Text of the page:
East European countries were only partially successful in restricting Cameron’s welfare cuts to new arrivals rather than the more than 1 million European migrant workers already in the UK. In the end, both sides emerged with something to show for their negotiations.
The Visegrad Group, comprising Poland, Hungary, Slovakia and the Czech Republic, said the deal reflected their key demands.
A compromise largely favorable to Britain was found for French concerns about differential treatment for London banks outside the euro zone as well as to Belgian grumbles about Britain setting a precedent for states to snub EU integration.
Belgium did also secure what EU officials called a “self-destruct” clause whereby that the entire deal would be null and void if Britain votes to leave the EU.
That would to preclude any second renegotiation. Cameron was also at pains to dismiss arguments by some British euroskeptics that a “leave” vote would lead to a better deal.
“The idea that a vote to leave the European Union would lead to a whole new renegotiation is for the birds,” he said.
The risks of Cameron’s strategy were highlighted on Friday when an opinion poll showed the campaign to leave the bloc had a two-percent lead with 36 percent support. The TNS poll showed 34 percent of British voters wanted to stay in the bloc, 7 percent would not vote and 23 percent were undecided.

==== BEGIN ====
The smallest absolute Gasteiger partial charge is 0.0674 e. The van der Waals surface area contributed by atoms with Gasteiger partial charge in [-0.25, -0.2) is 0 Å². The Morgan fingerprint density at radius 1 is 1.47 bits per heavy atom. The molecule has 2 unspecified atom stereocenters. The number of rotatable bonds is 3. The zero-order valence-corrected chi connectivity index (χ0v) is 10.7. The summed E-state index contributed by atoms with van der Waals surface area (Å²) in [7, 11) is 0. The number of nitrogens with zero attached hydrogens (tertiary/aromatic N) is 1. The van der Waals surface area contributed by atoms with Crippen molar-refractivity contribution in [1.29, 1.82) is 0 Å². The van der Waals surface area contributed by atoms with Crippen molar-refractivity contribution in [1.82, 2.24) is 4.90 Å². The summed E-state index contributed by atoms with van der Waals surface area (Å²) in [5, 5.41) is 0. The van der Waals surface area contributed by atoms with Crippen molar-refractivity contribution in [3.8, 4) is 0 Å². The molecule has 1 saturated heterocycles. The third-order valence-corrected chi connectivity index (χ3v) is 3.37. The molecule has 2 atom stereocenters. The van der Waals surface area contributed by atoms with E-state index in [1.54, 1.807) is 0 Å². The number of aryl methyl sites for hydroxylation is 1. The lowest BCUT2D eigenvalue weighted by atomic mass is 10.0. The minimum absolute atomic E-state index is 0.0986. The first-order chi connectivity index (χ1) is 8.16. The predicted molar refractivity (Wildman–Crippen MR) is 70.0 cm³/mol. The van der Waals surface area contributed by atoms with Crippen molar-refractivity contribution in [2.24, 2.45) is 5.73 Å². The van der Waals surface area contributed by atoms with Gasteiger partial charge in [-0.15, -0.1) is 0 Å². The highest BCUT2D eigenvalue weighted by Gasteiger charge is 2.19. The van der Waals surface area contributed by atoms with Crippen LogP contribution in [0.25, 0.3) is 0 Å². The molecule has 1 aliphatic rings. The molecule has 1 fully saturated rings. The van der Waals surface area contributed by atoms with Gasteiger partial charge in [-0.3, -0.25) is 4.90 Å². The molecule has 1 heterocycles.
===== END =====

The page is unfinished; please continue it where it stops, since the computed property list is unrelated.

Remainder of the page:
But the 49-year-old British leader, a former PR executive, is a formidable campaigner who confounded pollsters and pundits by winning an outright general election victory last year.
Perhaps the biggest threat to his campaign could come from charismatic London mayor Boris Johnson, a euroskeptic former Brussels journalist, who has yet to disclose which side he will take in a battle that could also involve Cameron’s succession.
Britain is already the EU’s most semi-detached member, having opted out of joining the euro single currency, the Schengen zone of passport-free travel and many areas of police and judicial cooperation. Summit chairman Donald Tusk said Britain had long had a special status inside the bloc.
Many leaders said they felt they were at a historic turning point for European integration.
No country has ever voted to leave the Union. Britain is the EU’s second-largest economy and one of its two permanent members on the UN Security Council. Its exit would end the vision of the EU as the natural home for European democracies and reverse the continent’s post-World War Two march toward “ever closer union”.
The EU issue has divided Cameron’s Conservative Party for decades, crippling his 1990s predecessor John Major and bringing down his hero Margaret Thatcher.
Britain’s largely euroskeptic press has depicted Cameron as begging or pleading, the Daily Mail describing him as “rattled”.
“Shambles as embattled PM’s deal is watered down,” a front-page headline read over a picture of an anxious-looking Cameron.
Additional reporting by Kylie MacLellan, Gabriela Baczynska, Alissa de Carbonnel, Francesco Guarascio, Paul Carrel, Andreas Rinke, Robert-Jan Bartunek, Philip Blenkinsop, Tom Koerkemeier, Alastair Macdonald and Robin Emmott; Writing by Paul Taylor; Editing by Alastair Macdonald